1 teaspoon dark honey
1/4 teaspoon turmeric

Heat a pot, and add the lamb, 1 teaspoon of the oil and the onion. Stir for a few seconds and add the water. Bring it slowly to the boil, skimming off any foam that forms on the surface. Reduce the heat to low and add the garlic, bay leaf, cinnamon stick, saffron and a teaspoon of salt. Let it simmer for an hour, or until the meat is very tender. Five minutes before the end of the cooking time, dissolve the ginger in a little bit of the lamb stock and add to the pot.

Meanwhile, put the pumpkin in a large shallow frying pan. Stir in the rest of the salt, add a splash of water, and heat gently. As the pumpkin softens, crush it with the back of a wooden spoon and stir it occasionally. You may need to add more water as it cooks. Stir in the remaining oil and sprinkle with the sugar and honey. Let it cook for about 8 minutes, or until the pumpkin caramelises. Dissolve the turmeric in a little of the lamb stock and stir it into the pumpkin. Let it cook for another minute, and then add salt and pepper to taste.

To serve, place the pumpkin puree on to a dish and top with the meat and a little bit of the lamb stock (if desired).

Moroccan dinner

Chicken with couscous and onions

From Fresh Moroccan

750ml water
1 small chicken, cut into 6-8 pieces
bouquet garni: 1 cinnamon stick, 1 bay leaf, 1 cardamon pod
1 medium onion, finely chopped
3 garlic clovs, crushed
good pinch of saffron threads
1&1/2 teaspoons salt, or to taste
1/2 teaspoon ginger
1/4 teaspoon black pepper
250g couscous
1 tablespoon extra virgin olive oil
500g onions, peeled and sliced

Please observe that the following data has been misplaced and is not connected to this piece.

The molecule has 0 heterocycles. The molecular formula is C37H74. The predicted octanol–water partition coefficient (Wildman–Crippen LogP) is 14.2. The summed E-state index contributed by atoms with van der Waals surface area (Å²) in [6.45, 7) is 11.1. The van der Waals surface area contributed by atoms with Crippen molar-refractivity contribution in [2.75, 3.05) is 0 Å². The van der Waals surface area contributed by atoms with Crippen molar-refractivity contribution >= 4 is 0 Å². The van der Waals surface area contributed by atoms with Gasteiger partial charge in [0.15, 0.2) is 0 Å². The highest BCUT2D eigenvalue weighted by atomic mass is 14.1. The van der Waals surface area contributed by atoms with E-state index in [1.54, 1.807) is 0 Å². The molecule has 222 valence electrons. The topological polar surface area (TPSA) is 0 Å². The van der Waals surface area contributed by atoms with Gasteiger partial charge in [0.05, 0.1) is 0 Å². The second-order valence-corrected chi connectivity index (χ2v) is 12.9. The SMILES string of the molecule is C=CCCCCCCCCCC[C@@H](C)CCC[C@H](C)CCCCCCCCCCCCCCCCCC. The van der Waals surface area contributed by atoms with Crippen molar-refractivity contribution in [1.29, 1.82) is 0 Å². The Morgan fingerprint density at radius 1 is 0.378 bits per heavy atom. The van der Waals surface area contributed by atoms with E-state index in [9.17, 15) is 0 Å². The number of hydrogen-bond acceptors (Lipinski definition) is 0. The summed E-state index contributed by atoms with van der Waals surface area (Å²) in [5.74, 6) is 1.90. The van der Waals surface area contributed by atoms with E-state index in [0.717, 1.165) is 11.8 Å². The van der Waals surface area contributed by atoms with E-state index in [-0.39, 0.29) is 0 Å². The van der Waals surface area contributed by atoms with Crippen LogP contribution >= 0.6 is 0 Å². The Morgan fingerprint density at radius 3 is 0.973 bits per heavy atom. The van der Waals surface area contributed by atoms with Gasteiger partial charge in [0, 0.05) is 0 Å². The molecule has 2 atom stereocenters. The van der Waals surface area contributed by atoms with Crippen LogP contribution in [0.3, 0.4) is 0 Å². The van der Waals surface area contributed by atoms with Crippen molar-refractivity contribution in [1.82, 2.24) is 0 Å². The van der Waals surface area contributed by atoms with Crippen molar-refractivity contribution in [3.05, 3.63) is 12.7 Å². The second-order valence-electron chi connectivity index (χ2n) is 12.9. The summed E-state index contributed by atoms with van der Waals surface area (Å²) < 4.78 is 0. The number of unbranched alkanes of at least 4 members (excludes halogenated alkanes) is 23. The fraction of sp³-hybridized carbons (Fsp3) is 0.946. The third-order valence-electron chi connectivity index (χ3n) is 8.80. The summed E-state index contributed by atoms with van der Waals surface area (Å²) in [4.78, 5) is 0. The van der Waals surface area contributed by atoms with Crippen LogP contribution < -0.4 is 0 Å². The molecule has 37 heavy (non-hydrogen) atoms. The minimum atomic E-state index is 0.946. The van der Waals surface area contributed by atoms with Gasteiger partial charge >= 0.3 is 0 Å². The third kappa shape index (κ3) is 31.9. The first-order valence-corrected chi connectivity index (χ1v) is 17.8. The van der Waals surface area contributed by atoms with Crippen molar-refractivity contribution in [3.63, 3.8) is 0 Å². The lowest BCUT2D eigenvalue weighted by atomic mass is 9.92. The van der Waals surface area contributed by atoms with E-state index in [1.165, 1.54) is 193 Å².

75g raisins
1/2 teaspoon ground cinnamon
small pinch of freshly grated nutmeg
1-2 tablespoons dark honey
a little under 1/2 tablespoon orange flower water or rosewater (optional)

Put the water and chicken into a medium pot, and bring it slowly up to the boil. Skim off any foam that comes up to the surface and then add the bouquet garni, onion, garlic, saffron and 1&1/4 teaspoons of salt. Reduce the heat until it’s just gently simmering, cover and let it simmer for about 1 hour, or until the chicken is tender. Five minutes before it’s ready, add the ginger and pepper.

Heat the oil in a pan and saute the onions until they are lightly golden. Ladle 200ml of the chicken stock into a small bowl. Pour a little stock into the onions and cook until the stock has reduced. Repeat until all the stock has been added and reduced. Increase heat as the onions soften. Add the raisins, cinnamon and nutmeg, then the honey and leave for 5-10 minutes to caramelise. Stir in the flower water or rosewater (if using) and turn off the heat.

Prepare the couscous. Ladle 300ml stock into a pot and bring it to the boil. Turn off the heat and turn off the couscous. Cover and leave until the stock has been absorbed. Fluff up the couscous with a fork and add salt and pepper if necessary.

To serve, put the couscous in a serving dish and top with the onions. Serve the chicken and stock separately.

Meanwhile, prepare your couscous.

Moroccan dinner